China Becomes Net Aluminum Exporter for First Time Since 2008 -Shanghai Metals Market

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China Becomes Net Aluminum Exporter for First Time Since 2008

Industry News 04:45:31PM May 24, 2010 Source:SMM

LONDON, May 24 -- China, the world's largest aluminum producer and user, in April exported more of the metal than it imported for the first time since the end of 2008 as supply outpaced demand.

Outbound shipments rose to 48,546 metric tons, exceeding imports of 28,987 tons, according to data from the Beijing-based Customs General Administration. Foreign shipments totaled 2,212 tons in March and 118 tons in April 2009.

China's aluminum production capacity will expand 20 percent this year, Neil Buxton, managing director at London-based researcher GFMS Metals Consulting, said May 21. Stockpiles monitored by the Shanghai Futures Exchange have climbed almost 65 percent this year to a record 489,495 tons.

"Consumption in China is also strong, but not enough to absorb the growth in domestic production," Buxton said.

Output of aluminum, used in industries from aerospace to packaging, will exceed consumption by 1.5 million tons this year, according to a Royal Bank of Scotland Group Plc forecast. That would be a fourth consecutive year of oversupply.

Chinese exports of the metal will probably remain elevated even after some output cuts linked to higher local power prices, Buxton said. Rising physical premiums in Europe, Japan and the U.S. gave Chinese exporters an incentive to sell more metal overseas, he said.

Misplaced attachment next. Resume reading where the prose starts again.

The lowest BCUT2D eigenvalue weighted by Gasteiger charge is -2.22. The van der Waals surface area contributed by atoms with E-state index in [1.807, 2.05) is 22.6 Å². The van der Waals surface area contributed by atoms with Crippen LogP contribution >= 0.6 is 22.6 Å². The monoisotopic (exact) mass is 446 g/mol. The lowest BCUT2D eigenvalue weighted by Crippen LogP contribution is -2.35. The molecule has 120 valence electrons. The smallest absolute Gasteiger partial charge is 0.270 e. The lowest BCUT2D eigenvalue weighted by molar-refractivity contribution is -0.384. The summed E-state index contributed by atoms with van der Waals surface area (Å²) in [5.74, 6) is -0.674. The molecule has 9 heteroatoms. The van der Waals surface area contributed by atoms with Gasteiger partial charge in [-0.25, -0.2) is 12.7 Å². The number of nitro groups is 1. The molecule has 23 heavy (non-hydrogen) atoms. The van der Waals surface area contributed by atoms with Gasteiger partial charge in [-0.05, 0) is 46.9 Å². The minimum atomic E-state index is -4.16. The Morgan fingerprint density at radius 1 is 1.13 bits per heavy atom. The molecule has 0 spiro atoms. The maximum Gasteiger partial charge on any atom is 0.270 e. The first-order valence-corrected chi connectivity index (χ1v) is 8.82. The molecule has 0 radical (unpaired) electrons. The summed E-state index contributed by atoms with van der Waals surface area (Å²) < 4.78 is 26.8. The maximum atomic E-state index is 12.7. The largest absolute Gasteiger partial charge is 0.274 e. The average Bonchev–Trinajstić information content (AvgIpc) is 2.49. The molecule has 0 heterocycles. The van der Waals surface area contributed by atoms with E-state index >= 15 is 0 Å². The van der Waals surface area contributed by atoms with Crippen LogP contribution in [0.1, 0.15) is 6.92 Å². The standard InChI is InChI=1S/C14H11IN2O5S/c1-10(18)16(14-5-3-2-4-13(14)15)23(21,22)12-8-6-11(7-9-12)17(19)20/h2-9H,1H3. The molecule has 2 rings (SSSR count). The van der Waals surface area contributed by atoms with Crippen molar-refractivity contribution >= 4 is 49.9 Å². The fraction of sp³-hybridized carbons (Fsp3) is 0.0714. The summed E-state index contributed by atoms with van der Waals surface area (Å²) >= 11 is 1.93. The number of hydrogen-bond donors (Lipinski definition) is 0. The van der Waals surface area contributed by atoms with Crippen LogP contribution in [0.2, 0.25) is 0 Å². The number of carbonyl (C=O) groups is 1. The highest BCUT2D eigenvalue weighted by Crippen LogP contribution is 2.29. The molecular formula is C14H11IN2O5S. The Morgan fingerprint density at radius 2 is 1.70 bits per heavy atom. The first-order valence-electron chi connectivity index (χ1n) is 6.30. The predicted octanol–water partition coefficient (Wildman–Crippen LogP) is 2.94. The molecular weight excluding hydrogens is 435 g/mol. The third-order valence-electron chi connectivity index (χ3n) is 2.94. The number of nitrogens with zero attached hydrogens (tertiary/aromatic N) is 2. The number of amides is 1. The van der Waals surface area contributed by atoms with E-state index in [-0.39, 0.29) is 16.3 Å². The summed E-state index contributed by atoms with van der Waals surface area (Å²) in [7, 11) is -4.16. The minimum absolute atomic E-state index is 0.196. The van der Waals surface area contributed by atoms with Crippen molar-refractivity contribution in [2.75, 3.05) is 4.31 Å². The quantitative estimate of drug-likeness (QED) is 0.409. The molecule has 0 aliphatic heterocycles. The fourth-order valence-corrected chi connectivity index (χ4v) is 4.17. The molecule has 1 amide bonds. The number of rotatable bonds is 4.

European premiums paid for aluminum jumped to $105 a ton in Rotterdam, the highest in at least a decade, according to London-based researcher CRU. In the U.S. Midwest, the premium advanced to the highest since 2005. The premiums are added to the price of metal for immediate delivery on the London Metal Exchange.

"We believe that the domestic market currently remains in an oversupplied situation," Kevin Norrish and Gayle Berry, analysts at Barclays Capital in London, said in a May 21 report. Production expansion may slow because of rising costs and tighter environmental legislation, they said.

 

 

China Becomes Net Aluminum Exporter for First Time Since 2008

Industry News 04:45:31PM May 24, 2010 Source:SMM

LONDON, May 24 -- China, the world's largest aluminum producer and user, in April exported more of the metal than it imported for the first time since the end of 2008 as supply outpaced demand.

Outbound shipments rose to 48,546 metric tons, exceeding imports of 28,987 tons, according to data from the Beijing-based Customs General Administration. Foreign shipments totaled 2,212 tons in March and 118 tons in April 2009.

China's aluminum production capacity will expand 20 percent this year, Neil Buxton, managing director at London-based researcher GFMS Metals Consulting, said May 21. Stockpiles monitored by the Shanghai Futures Exchange have climbed almost 65 percent this year to a record 489,495 tons.

"Consumption in China is also strong, but not enough to absorb the growth in domestic production," Buxton said.

Output of aluminum, used in industries from aerospace to packaging, will exceed consumption by 1.5 million tons this year, according to a Royal Bank of Scotland Group Plc forecast. That would be a fourth consecutive year of oversupply.

Chinese exports of the metal will probably remain elevated even after some output cuts linked to higher local power prices, Buxton said. Rising physical premiums in Europe, Japan and the U.S. gave Chinese exporters an incentive to sell more metal overseas, he said.

European premiums paid for aluminum jumped to $105 a ton in Rotterdam, the highest in at least a decade, according to London-based researcher CRU. In the U.S. Midwest, the premium advanced to the highest since 2005. The premiums are added to the price of metal for immediate delivery on the London Metal Exchange.

"We believe that the domestic market currently remains in an oversupplied situation," Kevin Norrish and Gayle Berry, analysts at Barclays Capital in London, said in a May 21 report. Production expansion may slow because of rising costs and tighter environmental legislation, they said.